Haggatha – V

Genre: Sludge | Label: Mass Deadening/Nerve Altar
Location: Vancouver, BC, Canada| Listen: Bandcamp

Vancouver’s Haggatha has finally unleashed their third album, “V,” after an excruciating wait from 2012’s “IV.” Those familiar with the band’s previous efforts can relate, as Haggatha’s brand of sludge paints a bleak soundscape dominated by slow, infectious. The band has rewarded our patience with “V,” as they offer six songs of crushing magnitude.

haggatha v front

Fans of classic sludge bands such as Eyehategod, Noothgrush, and especially Grief will find much to love about Haggatha. Unlike those bands, Haggatha never really kicks into tempos beyond a mid-pace, so there’s no punk parts that are typical of sludge. Instead, the band relies on hypnotic pacing that eventually break away like the death of the universe.

Perhaps the fact that this record barely approaches a mid tempo speed may be concerning to those who question how a sludge band could write anything memorable without the genre’s staple approach to dynamic songwriting. Fear not, as Haggatha are a band that give songs their own nuances to keep things interesting. The opening track, “Scrying,” uses dissonant notes and a 7/8 time signature in its middle section, for example.

Some later-era Grief influence is really clear on tracks like “Swallowing Bile” and “Animal Husbandry,” both of which feature some high fretboard work, adding melodies into the colossal riffs as they cascade into the songs endings. “Sherman” starts off with some of this as well before the song really gives away to a slow crawl, where as “Filled With Idiots” gets right into a full out guitar solo.

Two members of the band do vocals, which again will lead to comparisons with Grief, as one member does lower death metal vocals, and the other has a higher scream that one would expect to hear in a sludge band. They balance each other out well throughout the record. Particularly, they do some interesting layering at the end of “No Light No Life,” creating an almost ethereal feeling.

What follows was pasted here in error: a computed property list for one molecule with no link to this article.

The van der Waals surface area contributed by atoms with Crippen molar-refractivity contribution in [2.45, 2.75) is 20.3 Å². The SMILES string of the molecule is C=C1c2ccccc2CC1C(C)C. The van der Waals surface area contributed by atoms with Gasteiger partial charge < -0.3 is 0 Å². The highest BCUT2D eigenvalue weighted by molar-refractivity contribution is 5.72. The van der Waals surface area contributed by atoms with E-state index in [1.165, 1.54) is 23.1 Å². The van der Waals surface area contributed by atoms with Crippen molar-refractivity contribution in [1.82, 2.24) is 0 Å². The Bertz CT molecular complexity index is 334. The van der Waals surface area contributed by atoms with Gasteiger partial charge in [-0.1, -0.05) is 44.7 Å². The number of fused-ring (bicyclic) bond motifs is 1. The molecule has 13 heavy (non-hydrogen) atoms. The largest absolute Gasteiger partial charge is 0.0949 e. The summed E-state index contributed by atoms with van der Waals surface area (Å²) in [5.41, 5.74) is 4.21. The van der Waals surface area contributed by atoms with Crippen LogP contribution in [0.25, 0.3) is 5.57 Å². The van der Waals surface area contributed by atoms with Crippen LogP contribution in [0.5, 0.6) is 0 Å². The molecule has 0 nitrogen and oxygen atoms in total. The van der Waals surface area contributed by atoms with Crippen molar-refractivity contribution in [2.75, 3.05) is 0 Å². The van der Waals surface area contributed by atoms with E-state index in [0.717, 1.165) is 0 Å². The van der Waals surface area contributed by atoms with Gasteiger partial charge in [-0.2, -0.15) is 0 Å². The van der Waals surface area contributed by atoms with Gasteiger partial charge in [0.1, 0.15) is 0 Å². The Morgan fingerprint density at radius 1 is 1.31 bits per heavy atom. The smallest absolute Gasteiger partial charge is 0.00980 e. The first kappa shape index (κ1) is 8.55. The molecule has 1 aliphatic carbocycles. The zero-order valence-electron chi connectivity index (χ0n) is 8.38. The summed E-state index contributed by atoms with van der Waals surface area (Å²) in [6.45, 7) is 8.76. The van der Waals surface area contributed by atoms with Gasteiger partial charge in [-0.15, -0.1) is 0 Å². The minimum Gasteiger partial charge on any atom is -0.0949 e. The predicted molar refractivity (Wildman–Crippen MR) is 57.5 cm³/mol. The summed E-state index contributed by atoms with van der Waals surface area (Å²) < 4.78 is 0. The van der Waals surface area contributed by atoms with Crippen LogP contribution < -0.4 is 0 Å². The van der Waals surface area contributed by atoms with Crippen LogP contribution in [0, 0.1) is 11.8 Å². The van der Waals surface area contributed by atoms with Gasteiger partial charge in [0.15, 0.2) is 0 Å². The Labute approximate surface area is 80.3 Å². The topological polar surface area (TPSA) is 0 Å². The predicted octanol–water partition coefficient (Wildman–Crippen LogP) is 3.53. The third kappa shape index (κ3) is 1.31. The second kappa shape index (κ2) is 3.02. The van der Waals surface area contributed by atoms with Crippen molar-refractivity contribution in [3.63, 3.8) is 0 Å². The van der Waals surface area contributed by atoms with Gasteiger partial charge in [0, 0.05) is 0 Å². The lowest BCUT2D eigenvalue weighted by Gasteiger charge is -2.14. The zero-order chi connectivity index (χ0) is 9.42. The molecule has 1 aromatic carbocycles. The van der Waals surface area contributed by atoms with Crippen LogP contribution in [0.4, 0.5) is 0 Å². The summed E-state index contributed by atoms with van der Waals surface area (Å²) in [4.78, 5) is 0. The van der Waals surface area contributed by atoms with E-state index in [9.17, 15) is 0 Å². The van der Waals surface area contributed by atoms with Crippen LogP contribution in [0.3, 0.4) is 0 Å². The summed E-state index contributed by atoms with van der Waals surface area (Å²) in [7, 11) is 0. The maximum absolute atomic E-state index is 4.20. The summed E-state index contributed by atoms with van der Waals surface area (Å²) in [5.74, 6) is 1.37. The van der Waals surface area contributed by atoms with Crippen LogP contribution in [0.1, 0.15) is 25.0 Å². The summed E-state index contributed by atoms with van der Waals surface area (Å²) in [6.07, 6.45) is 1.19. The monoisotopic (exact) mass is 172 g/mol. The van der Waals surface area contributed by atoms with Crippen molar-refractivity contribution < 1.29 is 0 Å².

The band opted to record once again with Jesse Gander, who has had his hand in several Vancouver favourites such as AHNA, Massgrave, Chapel, and many more. His sound is very professional and manages to balance heaviness with clarity. For those that have seen Haggatha live, part of their appeal is the the physical loudness, which translates well here thanks to the recording.

Haggatha continues to be one of the leaders of doom/sludge in Canada, and this record solidifies their position. This isn’t music that’s made for putting on for your friends – this is music for getting lost in.


AHNA – Perpetual Warfare

Genre: Death Metal/Crust | Label: Neanderthal Stench/Choking Hazard
Location: Vancouver, BC, Canada | Listen: Bandcamp

Constantly evolving and pushing their sounds, AHNA from Vancouver are a band that have been reinventing themselves several times throughout their existence. Over the last few years, their sound has been leaning towards the death metal spectrum, with crust punk undertones seeping their way through the band’s performances.  Last year, AHNA released three incredible splits that each proved to be a crushing slab of music. This year, the band returns with a mini-LP that manages to reach sinister sounds beyond the aforementioned splits.

Right away, AHNA declares musical warfare with a nice tremolo Bolt Thrower-esque riff. Much like the sound of bomber jets overhead, it can only imply imminent destruction, and the drums come in like the blast of a bomb. The thrashing pace continues, revealing great riff development therein. The drums have a clear punk foundation to them, and keep a furious momentum to drive the riffs. Following the blitzkrieg speedy riffs, the song breaks down into slow, eerie territory, creating a distinct balance within the song.

These elements are present throughout the mLP, especially the concept of balance. Not only do we get the balance of tempos, but there’s a distinct balance of overall mood. The death metal parts are frantic and pumping with adrenaline. The slow parts are sinister and pulsing. Furthermore, the usage of dual vocals creates another dynamic in AHNA’s music. Both the drummer and guitarist have distinct voices, one being a punkier shout, the other being a morbid death metal roar.

ahna pw back

In addition to the unique contrast in vocal styles, AHNA utilizes another stand out technique throughout the album with the usage of lead guitars. In essence, they are often times not really “leads,” but rather a texture that creates an eerie atmosphere that is often unparalleled with bands that play crusty death metal. There are a couple traditional solos here and there, but mostly the lead guitar lets the riffs do the talking.

ahna pw lp